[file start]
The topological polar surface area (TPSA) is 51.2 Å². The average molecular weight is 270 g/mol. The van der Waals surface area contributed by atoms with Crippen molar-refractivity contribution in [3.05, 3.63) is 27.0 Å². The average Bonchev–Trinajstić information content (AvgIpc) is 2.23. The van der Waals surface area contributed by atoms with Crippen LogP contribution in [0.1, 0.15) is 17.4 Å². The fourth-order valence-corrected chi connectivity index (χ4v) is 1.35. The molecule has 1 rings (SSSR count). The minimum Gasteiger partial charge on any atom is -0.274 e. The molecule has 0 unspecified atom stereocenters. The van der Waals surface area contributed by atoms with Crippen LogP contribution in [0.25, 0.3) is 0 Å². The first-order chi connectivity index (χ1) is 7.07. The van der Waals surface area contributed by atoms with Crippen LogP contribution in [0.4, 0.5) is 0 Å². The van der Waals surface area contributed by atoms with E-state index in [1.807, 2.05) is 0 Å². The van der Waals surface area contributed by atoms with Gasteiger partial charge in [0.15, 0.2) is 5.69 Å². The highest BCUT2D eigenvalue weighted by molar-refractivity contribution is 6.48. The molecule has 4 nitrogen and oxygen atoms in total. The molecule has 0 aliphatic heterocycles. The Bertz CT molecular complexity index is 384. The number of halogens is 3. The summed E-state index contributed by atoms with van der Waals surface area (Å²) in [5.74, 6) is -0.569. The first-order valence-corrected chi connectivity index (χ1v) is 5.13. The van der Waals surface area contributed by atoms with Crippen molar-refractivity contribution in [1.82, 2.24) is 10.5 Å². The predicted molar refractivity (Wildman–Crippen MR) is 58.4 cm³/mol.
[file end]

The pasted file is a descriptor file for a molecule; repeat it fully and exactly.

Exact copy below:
The topological polar surface area (TPSA) is 51.2 Å². The average molecular weight is 270 g/mol. The van der Waals surface area contributed by atoms with Crippen molar-refractivity contribution in [3.05, 3.63) is 27.0 Å². The average Bonchev–Trinajstić information content (AvgIpc) is 2.23. The van der Waals surface area contributed by atoms with Crippen LogP contribution in [0.1, 0.15) is 17.4 Å². The fourth-order valence-corrected chi connectivity index (χ4v) is 1.35. The molecule has 1 rings (SSSR count). The minimum Gasteiger partial charge on any atom is -0.274 e. The molecule has 0 unspecified atom stereocenters. The van der Waals surface area contributed by atoms with Crippen LogP contribution in [0.25, 0.3) is 0 Å². The first-order chi connectivity index (χ1) is 7.07. The van der Waals surface area contributed by atoms with Crippen LogP contribution in [0.4, 0.5) is 0 Å². The van der Waals surface area contributed by atoms with E-state index in [1.807, 2.05) is 0 Å². The van der Waals surface area contributed by atoms with Gasteiger partial charge in [0.15, 0.2) is 5.69 Å². The highest BCUT2D eigenvalue weighted by molar-refractivity contribution is 6.48. The molecule has 4 nitrogen and oxygen atoms in total. The molecule has 0 aliphatic heterocycles. The Bertz CT molecular complexity index is 384. The number of halogens is 3. The summed E-state index contributed by atoms with van der Waals surface area (Å²) in [5.74, 6) is -0.569. The first-order valence-corrected chi connectivity index (χ1v) is 5.13. The van der Waals surface area contributed by atoms with Crippen molar-refractivity contribution in [1.82, 2.24) is 10.5 Å². The predicted molar refractivity (Wildman–Crippen MR) is 58.4 cm³/mol.